It seems increasingly likely – a formality, even – that the next iteration of the world’s favorite cut-price supercar-slayer will be powered by hybrid technology.
The 2017 Nissan GT-R, which could arrive late in 2016, is likely to capitalize on the Japanese company’s expertise in powertrain electrification. The current R35-generation car set new benchmarks in raw performance that the company recognizes will be difficult to emulate without innovating.
“I think it [a GT-R hybrid] is the obvious direction,” James Oliver, Nissan GB’s sports car boss, told Top Gear. “There’s been obsessive development of the GT-R over the year, and at some point we will move on the next generation car.
“The overall market is looking at different methods of powering car, and at Nissan we’ve got great expertise and investment of electric.
“We already have the capability in terms of battery production and electric vehicle technology, so I don’t think it’s a great stretch to think a future performance product would have some of that tech incorporated into it.”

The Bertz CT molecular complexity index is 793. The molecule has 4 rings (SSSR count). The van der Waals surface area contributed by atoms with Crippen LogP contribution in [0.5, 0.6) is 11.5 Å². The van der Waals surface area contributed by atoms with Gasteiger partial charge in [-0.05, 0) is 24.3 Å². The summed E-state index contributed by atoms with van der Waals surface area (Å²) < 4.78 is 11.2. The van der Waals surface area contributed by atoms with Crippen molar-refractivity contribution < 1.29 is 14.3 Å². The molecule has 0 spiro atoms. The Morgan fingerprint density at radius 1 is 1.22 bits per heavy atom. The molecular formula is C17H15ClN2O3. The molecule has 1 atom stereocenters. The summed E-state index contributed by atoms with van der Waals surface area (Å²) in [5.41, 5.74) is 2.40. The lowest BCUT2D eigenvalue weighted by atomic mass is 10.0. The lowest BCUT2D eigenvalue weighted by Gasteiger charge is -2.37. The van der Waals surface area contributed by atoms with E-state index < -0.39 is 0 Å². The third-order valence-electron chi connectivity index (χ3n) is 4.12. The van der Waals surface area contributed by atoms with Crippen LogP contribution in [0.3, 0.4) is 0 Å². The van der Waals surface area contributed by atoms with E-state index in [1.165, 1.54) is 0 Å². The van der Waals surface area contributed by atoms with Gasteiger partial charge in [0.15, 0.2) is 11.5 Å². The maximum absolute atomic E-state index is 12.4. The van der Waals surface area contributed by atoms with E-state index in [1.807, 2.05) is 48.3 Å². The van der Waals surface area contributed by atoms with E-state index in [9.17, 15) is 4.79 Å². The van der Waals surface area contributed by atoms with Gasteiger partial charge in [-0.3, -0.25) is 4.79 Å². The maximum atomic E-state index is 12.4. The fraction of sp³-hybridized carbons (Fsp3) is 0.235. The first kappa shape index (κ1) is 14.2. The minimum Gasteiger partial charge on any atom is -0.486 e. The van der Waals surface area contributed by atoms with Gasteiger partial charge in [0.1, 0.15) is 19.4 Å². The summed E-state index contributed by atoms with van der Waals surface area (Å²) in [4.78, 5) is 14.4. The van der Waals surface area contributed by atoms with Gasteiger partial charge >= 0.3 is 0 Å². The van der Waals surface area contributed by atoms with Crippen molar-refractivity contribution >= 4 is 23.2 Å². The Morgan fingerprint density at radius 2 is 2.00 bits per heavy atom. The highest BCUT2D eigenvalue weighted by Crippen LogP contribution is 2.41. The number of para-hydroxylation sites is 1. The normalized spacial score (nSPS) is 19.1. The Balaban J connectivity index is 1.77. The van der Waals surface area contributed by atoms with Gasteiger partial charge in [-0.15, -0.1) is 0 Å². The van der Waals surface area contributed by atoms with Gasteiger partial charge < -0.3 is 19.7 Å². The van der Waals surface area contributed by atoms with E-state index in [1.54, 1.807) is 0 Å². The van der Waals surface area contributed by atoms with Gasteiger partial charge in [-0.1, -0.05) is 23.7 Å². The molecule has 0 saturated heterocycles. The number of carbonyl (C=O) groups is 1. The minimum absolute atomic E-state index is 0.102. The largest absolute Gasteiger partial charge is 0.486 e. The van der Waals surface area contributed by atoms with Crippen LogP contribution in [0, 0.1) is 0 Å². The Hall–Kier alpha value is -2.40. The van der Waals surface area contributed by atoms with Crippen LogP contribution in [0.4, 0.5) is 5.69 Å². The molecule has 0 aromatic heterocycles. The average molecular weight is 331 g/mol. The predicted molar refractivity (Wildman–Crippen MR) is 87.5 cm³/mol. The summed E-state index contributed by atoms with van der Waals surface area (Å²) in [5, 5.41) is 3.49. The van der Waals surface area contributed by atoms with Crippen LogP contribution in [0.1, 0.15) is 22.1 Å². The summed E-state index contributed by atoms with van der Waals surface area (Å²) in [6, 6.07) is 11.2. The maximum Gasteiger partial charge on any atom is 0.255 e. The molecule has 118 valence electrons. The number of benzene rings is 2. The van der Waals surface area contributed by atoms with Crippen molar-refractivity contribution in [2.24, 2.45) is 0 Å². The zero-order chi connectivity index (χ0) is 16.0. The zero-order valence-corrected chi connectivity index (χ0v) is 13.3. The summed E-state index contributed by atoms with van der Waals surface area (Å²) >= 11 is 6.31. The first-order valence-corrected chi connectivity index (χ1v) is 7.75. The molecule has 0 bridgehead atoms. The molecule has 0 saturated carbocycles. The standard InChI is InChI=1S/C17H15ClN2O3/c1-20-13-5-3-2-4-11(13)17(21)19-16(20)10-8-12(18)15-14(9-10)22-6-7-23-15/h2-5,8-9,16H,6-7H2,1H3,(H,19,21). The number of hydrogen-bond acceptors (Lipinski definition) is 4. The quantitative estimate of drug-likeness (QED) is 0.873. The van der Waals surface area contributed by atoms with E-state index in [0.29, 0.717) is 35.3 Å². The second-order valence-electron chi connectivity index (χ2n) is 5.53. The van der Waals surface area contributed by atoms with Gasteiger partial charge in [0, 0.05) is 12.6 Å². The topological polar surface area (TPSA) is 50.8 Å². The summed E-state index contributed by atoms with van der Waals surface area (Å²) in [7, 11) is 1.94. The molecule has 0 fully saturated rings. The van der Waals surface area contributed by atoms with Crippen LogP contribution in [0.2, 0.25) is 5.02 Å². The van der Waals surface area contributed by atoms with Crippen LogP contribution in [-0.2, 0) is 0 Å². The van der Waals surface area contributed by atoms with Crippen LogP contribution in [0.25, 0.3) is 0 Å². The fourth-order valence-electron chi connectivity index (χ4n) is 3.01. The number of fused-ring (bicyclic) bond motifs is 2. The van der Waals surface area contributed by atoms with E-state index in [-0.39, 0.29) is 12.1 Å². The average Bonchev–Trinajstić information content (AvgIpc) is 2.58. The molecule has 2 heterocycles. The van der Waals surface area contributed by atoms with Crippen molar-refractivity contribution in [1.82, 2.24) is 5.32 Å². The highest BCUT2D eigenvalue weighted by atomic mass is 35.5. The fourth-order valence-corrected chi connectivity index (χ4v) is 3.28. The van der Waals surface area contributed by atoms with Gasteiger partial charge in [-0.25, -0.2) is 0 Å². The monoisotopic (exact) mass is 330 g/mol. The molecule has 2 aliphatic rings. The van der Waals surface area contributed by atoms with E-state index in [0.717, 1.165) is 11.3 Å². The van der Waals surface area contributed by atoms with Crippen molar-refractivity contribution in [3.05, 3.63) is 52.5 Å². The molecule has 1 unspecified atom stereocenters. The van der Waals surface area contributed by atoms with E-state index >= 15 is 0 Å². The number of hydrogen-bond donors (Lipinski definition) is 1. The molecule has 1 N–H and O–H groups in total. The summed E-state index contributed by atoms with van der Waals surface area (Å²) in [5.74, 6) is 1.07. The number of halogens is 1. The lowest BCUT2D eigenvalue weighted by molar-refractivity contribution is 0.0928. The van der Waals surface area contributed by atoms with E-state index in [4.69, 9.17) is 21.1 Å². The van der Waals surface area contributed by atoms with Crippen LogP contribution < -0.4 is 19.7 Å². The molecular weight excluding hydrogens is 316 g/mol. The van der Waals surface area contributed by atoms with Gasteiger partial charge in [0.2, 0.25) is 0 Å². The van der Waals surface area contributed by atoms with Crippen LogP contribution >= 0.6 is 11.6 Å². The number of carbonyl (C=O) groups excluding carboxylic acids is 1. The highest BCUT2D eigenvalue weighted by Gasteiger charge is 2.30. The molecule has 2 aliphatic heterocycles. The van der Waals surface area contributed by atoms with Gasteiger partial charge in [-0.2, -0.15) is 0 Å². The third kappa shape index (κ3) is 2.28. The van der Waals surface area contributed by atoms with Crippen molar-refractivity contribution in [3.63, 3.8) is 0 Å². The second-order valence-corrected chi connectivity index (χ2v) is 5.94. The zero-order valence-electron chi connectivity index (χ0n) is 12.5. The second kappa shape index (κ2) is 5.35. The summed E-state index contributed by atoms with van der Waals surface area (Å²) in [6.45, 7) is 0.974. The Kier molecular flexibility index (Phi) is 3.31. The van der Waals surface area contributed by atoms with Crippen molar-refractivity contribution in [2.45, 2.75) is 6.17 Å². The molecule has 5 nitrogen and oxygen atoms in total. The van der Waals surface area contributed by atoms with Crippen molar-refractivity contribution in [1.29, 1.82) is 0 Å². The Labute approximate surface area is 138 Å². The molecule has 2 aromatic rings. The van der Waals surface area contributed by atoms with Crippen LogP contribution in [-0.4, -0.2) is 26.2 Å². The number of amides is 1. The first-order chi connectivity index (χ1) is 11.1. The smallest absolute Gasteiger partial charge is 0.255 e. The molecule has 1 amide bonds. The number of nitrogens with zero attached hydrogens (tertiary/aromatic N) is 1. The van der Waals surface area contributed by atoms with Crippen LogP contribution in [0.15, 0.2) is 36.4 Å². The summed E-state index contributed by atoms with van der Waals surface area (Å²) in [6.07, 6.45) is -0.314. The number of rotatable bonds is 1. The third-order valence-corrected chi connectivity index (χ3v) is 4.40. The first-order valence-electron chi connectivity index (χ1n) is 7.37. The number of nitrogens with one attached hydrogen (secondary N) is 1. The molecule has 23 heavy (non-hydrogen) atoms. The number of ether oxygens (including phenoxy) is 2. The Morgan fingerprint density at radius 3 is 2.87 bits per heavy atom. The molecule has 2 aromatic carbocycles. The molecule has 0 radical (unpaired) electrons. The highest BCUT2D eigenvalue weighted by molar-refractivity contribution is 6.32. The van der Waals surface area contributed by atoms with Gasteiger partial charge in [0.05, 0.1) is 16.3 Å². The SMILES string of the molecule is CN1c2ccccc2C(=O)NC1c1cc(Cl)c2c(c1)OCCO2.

Nissan is indeed under pressure to deliver another knockout blow with the new car, and would join the hybrid arms race behind Porsche, McLaren, BMW, Ferrari, and most likely Audi.
“When the R35 launched in 2009 it was a massive leap forward, and we need to make sure when the next generation comes, it’s a similar leap forward,” says Oliver. “Not just the car itself, but the overall effect for Nissan.”
Oliver’s comments follow those made Nissan’s hugely respected ex-marketing chief (now of Aston Martin), Andy Palmer, who last year described the ‘inevitability’ of electrification of all cars.
Palmer also cited the huge benefits to torque and power delivery that electric motors bring, as well as the lowering of emissions. “It’s win-win,” he told Autocar, “I’d expect to see some form of hybridization on the next generation of car.”
What exact form that hybridization takes in currently a mystery of all outside of Nissan. The GT-R capitalizes on heavily forced induction, meaning it would benefit from the sort of electric turbocharging technology that Audi has pioneered.
It could also, like BMW’s i8 (review), ditch mechanical all-wheel drive and use a powerful but compact electric motor on the front axle to maintain eye-watering grip while reducing weight. That Nissan builds its own battery packs suggest that this wouldn’t be at all problematic.